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    The Myth of the Magic Sports Beard


    So you were not crazy about the Super Bowl hero Cooper Kupp’s scraggly, mountain-man whiskers? Neither is his family, apparently.

    “I don’t know what the deal is with the beard,” Craig Kupp, the father of the Los Angeles Rams wide receiver who was named the Most Valuable Player in Super Bowl LVI last Sunday, said in The Tacoma News Tribune in December. “I’m not a big fan.”

    But it is hard to argue with the results. The 28-year-old wideout, once an unheralded third-round draft pick from Eastern Washington University known for his clean-cut, choirboy looks, let his blond chin fuzz explode over the course of the past season, and along the way, emerged into an unstoppable N.F.L. force. He not only dominated on the league’s biggest stage, but also become the first player since 2005 to take home the so-called triple crown for receivers, leading the league in receptions, receiving yards and receiving touchdowns.

    According to a recent Sports Illustrated article, he went full Grizzly Adams this year simply because he was on a roll, and promised skeptical family members that he would shave as soon as he had a bad game.

    The problem was, as his grandmother Carla Kupp pointed out late in the season, “he hasn’t had one.”

    Call it superstition. Call it a coincidence. Call it a fashion statement to stand out as an alpha male among alpha males. But Mr. Kupp, 28, is hardly the first athlete to elevate his public profile, and seemingly his game, while ditching the beard trimmers.

    Think of it as the James Harden effect. Player X is good. Player X grows crazy beard. Player X is suddenly great. Weird, right?

    At least in terms of image, that was the story with Mr. Harden, who garnered nearly as many headlines as Mr. Kupp last week after a blockbuster trade to the Philadelphia 76ers from the Nets. Mr. Harden started his career in 2009 wearing a neatly trimmed beard that would barely qualify him for a barista job in Brooklyn and spent his early years as a sixth man, coming off the bench for the Oklahoma City Thunder behind his star teammates, Kevin Durant and Russell Westbrook.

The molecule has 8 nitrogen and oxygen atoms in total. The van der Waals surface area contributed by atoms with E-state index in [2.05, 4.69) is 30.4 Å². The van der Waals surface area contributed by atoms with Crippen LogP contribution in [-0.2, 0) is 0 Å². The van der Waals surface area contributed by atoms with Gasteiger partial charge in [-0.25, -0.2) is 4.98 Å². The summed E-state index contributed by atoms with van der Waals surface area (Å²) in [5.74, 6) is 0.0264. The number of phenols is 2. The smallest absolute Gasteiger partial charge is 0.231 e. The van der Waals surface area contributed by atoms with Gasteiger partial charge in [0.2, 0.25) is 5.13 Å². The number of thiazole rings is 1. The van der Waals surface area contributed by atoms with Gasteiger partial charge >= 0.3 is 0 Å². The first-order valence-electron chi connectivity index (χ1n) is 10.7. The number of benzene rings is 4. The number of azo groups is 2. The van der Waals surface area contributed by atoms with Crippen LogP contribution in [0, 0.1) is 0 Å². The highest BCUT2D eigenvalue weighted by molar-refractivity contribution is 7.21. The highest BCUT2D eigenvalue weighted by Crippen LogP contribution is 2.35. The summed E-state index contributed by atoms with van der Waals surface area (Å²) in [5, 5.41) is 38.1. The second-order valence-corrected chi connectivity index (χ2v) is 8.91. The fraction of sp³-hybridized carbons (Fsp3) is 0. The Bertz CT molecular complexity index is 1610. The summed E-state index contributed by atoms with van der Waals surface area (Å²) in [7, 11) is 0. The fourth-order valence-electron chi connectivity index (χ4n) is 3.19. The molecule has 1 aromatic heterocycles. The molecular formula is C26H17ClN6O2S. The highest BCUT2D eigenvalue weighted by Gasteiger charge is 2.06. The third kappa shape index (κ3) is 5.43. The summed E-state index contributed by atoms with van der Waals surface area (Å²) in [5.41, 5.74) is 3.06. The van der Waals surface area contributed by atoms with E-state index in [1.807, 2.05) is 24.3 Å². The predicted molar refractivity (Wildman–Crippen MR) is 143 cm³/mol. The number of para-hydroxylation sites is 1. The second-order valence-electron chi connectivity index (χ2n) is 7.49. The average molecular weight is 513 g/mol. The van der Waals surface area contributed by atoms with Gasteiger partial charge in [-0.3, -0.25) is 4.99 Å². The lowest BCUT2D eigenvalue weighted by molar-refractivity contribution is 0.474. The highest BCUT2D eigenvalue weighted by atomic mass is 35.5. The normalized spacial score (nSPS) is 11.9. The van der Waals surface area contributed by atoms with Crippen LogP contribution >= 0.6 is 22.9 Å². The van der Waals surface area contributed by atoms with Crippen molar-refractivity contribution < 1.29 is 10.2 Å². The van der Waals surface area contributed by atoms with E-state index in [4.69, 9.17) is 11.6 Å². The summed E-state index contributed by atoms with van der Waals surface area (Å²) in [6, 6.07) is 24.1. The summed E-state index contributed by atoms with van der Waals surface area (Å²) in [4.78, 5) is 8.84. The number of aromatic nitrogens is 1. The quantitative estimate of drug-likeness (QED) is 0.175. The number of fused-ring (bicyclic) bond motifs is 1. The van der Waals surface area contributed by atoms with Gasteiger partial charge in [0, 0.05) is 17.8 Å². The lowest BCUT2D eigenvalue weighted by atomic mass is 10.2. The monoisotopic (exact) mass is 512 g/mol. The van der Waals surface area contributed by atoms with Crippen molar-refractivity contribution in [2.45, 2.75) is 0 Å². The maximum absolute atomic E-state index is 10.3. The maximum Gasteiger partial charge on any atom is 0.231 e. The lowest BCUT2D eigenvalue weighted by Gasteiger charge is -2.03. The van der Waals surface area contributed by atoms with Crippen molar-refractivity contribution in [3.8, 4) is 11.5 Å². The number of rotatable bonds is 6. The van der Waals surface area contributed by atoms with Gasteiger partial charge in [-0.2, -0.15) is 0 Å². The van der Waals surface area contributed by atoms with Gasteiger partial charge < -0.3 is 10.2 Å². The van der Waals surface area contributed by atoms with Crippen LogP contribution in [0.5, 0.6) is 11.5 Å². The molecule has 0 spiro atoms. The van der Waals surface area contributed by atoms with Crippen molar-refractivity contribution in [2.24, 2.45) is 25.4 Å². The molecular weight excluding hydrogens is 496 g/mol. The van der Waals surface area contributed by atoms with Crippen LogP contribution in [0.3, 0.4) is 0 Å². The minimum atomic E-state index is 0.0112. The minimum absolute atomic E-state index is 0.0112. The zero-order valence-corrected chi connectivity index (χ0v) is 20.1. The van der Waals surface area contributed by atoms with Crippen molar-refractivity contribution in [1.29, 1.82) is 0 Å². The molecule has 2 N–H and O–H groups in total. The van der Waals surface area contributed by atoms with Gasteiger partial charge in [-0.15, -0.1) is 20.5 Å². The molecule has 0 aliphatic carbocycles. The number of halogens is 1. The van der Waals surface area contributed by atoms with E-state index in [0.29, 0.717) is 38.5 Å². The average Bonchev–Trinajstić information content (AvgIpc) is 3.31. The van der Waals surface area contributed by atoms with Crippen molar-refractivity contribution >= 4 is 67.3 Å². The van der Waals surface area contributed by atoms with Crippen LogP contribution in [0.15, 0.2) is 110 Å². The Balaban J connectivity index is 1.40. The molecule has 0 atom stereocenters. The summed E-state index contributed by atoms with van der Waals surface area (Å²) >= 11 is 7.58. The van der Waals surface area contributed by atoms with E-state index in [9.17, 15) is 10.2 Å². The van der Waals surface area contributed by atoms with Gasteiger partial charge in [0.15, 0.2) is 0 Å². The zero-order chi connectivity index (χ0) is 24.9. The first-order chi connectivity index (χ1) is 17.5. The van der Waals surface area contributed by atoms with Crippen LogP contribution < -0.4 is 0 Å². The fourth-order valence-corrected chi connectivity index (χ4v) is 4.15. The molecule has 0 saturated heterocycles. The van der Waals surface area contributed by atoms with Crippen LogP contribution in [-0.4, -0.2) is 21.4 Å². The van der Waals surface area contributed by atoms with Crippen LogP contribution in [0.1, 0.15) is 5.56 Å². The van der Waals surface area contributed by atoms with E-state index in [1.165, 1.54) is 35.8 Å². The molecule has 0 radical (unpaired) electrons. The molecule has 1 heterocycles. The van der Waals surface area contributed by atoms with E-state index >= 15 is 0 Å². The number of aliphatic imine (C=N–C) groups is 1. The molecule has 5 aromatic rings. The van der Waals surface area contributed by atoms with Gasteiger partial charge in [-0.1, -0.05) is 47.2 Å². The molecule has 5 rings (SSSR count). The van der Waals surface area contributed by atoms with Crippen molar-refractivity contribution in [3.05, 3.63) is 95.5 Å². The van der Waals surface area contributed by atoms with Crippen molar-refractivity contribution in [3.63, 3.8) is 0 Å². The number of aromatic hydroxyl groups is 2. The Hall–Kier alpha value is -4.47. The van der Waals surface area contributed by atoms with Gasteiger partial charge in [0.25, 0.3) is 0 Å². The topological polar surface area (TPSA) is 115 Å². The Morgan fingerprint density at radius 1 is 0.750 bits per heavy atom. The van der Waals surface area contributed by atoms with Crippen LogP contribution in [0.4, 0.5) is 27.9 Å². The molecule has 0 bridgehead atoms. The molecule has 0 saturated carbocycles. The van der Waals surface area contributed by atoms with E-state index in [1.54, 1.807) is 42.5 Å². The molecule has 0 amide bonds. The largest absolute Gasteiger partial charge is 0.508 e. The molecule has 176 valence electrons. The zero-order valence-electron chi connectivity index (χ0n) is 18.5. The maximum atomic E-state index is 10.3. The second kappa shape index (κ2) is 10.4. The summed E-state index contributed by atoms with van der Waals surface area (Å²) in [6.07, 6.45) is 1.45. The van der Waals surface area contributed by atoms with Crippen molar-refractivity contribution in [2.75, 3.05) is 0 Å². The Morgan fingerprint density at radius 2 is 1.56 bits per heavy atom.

As Mr. Harden’s beard grew, however, so did his basketball superpowers (or vice versa), as he moved on to the Houston Rockets and became a franchise cornerstone. He won the league’s Most Valuable Player award in 2018 and, perhaps not coincidentally, became a GQ cover model with his trademark Santa Claus-scale beard, which established him as a triumph of personal branding to fans wearing “Fear the Beard” T-shirts.

    A coincidence? Surely. It was not Mr. Harden’s beard that was out there draining 3-pointers. Even so, an impressive beard can serve a powerful semiotic function for a male athlete — or, perhaps, any man — bidding for top-dog status.

    Some studies have shown that men with beards are perceived to be of higher status than their cleanshaven counterparts, and also more aggressive, which is certainly not the worst connotation for a latter-day gladiator. A 2016 study from the University of Queensland in Australia gathered data from more than 8,500 women and concluded that a full beard “indicates a male’s ability to compete for resources,” which is useful in finding a mate, but may not apply when the resources are touchdowns.

    Doubt the magical properties of a sports beard? Just look at what happens when they vanish. Fans in barbecue country were stunned when the Kansas City Chiefs tight end Travis Kelce, a seven-time Pro Bowler, showed up in training camp last summer with a clean shave. (“Travis Kelce shaved his beard and lost all of his rhythm and soul,” Josh Sánchez, a sports journalist, wrote on Twitter.) Indeed, Mr. Kelce’s season was a bit wobbly by his high standards, inspiring headlines like “What’s wrong with Travis Kelce?”

    Best not to anger the gods of facial hair, apparently. Take Ryan Fitzpatrick, the well-traveled N.F.L. quarterback. His aura as a so-called gunslinger — a fearless passer seemingly oblivious to risk — has seemed to grow with every inch of his prodigious mane over the years. Mr. Fitzpatrick himself has acknowledged that his monster beard is central to his image as the man behind the teeth-clenching fourth-quarter heroics known as “Fitzmagic.”

    An outlaw beard makes an even louder statement in the relatively genteel sport of baseball, where the megabeard has taken on talismanic connotations for some players. Brian Wilson, the former San Francisco Giants relief pitcher, went from not-the-Beach-Boys-guy to celebrated late-inning assassin after adopting the intimidating Blackbeard look en route to World Series glory.

    In 2016, ESPN tracked the rise of Jake Arrieta, the former Chicago Cubs ace, from cleanshaven collegian to Cy Young Award winner, as a step-by-step retrospective on his expanding facial hair. Justin Turner, the slugging Los Angeles Dodgers third baseman, seemed to transform from Everyman to Superman once he adopted an explosion of ginger whiskers that made him look like a berzerker emerging from a Viking long ship.

    Can beard magic work for entire teams? The 2013 Red Sox forged an identity and, apparently, a spirit of unity by adopting frontier-trapper beards as “not merely a fashion accessory,” as The New York Times reported at the time, but as “a way to build stronger bonds after the Red Sox’ struggles last season,” when the team finished in last place in the American League East.

    Hey, they won the World Series that year.

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